|CD106||VCAM-1 (vascular cell adhesion molecule-1), INCAM-110|
|Molecule Type||Antigen Expression||Molecular Weight|
Min / Max
|Non-lineage Restricted Molecule|
Type 1 glycoprotein
|100 / 100|
110 / 110
|CD106 is expressed predominantly on vascular endothelium but has also been identified on follicular and interfollicular dendritic cells, some macrophages, bone marrow stromal cells, and non-vascular cell populations within joints, kidney, muscle, heart, placenta and brain. Expression on endothelial cells as well as many other cells is induced by inflammatory stimuli and cytokines. Activated endothelial cells can release soluble forms of CD106 which can be detected in the blood.|
|MOLECULAR FAMILY NAME: Belongs to the immunoglobulin supergene family.|
CD106 is a single-chain type-1 sialoglycoprotein. It contains an extracellular domain which contains 7 Ig-like C2-type domains, a transmembrane and a cytoplasmic domain. The extracellular domains 1-3 show substantial sequence similarity to domains 4-5, which is consistent with an internal duplication event during evolution. The structures of domains 1 and 2 have been determined by X-ray crystallography. As a result domain 1 was classified as an 1-type IgSF domain on structural grounds. The domains 1+2 and 4+5 fragments are closely related to the 2 IgSF domains of MAdCAM-1, (which also binds the integrin a4b7) as well as domains 1 and 2 of the CD18 binding molecules CD50, CD54 and CD102.
CD106 encodes a cell surface sialoglycoprotein expressed by cytokine-activated endothelium. Alternative splicing can produce a 6 IgSF domain form lacking domain 4 or, in the mouse, a GPI-anchored form of CD106 comprising domains 1-3. The structures of domains 1 and 2 have been determined by X-ray crystallography. The membrane-distal domains of all these molecules have atypical disulfides between the B-C and F-G loops as well as an I/L D/E S/TxL motif in the C-D loop, which forms part of the integrin binding site. CD106 is highly conserved between humans and rodents with an ~76% overall, and a 100% within the cytoplasmic domain).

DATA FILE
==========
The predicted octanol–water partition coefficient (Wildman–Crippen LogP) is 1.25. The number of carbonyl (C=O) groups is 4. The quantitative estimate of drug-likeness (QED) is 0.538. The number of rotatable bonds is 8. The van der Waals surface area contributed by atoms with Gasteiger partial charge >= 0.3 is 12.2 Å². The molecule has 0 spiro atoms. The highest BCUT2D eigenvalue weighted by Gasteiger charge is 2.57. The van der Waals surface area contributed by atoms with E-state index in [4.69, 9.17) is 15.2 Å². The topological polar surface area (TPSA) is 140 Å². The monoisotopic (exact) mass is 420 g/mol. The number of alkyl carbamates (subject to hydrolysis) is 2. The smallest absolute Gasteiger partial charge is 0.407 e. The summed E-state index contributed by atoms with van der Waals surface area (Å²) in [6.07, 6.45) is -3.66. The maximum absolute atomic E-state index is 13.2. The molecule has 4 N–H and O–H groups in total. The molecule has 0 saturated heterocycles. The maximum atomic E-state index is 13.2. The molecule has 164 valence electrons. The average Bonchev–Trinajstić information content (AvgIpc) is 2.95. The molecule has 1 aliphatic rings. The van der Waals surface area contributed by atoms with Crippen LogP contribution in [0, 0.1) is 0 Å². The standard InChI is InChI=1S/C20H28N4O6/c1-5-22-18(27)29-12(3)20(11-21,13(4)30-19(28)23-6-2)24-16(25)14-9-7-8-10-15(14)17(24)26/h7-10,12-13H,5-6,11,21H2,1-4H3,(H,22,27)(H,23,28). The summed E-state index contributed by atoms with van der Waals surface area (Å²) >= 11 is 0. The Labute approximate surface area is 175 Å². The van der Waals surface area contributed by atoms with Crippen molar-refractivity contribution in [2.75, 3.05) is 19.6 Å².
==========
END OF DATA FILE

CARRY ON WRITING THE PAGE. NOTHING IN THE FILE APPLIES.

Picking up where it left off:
Alternative splicing yields 2 different isoforms, one of which had 6 Ig-like C2-type domains.
POST-TRANSLATIONAL MODIFICATION: No information.
|CD106 binds the integrins a4b1 (CD49d/CD29, VLA-4) and a4b7. CD49d/CD29 is the dominant ligand in cells expressing both integrins. CD106 has 2 independent binding sites for VLA-4 in domains 1 and 4, respectively. Both sites lie on the GFC b -sheets of these domains and include the conserved C-D loop motif IDSPL.|
|CD106 contributes to leukocyte adhesion, transmigration and co-stimulation of T cell proliferation. It is a receptor for the VLA-4 integrin which is a homing receptor for lymphocytes. Endothelial CD106 contributes to the extravasation of lymphocytes, monocytes, basophils and eosinophils but not neutrophils from blood vessels, particularly at sites of inflammation. Unlike the b integrins, the CD106/VLA-4 interaction can mediate both the initial tethering and rolling of lymphocytes on endothlium as well as their subsequent arrest and firm adhesion. CD106 expressed in non-vascular tissues has been implicated in the interaction of hematopoietic progenitors with bone marrow stromal cells, B cell binding to follicular dendritic cells, co-stimulation of T cells, and embryonic development. |
BIOCHEMICAL ACTIVITY: No information.
DISEASE RELEVANCE AND FUNCTION OF CD106 IN INTACT ANIMAL:
CD106 mediates leukocyte-endothelial cell adhesion and signal transduction and may play a role in the development of artherosclerosis and rheumatoid arthritis. It also binds specific blood leukocytes and tumor cells. Mice deficient in CD106 have defects in the development of the placenta and heart and die during embryogenesis. These mice have severe organogenesis defects and die as embryos.
PROTEINS AND DNA ELEMENTS WHICH REGULATE TRANSCRIPTION OF CD106: No information.
SUBSTRATES: No information.
ENZYMES WHICH MODIFY CD106: No information.
Database accession numbers
Revised June 25, 2008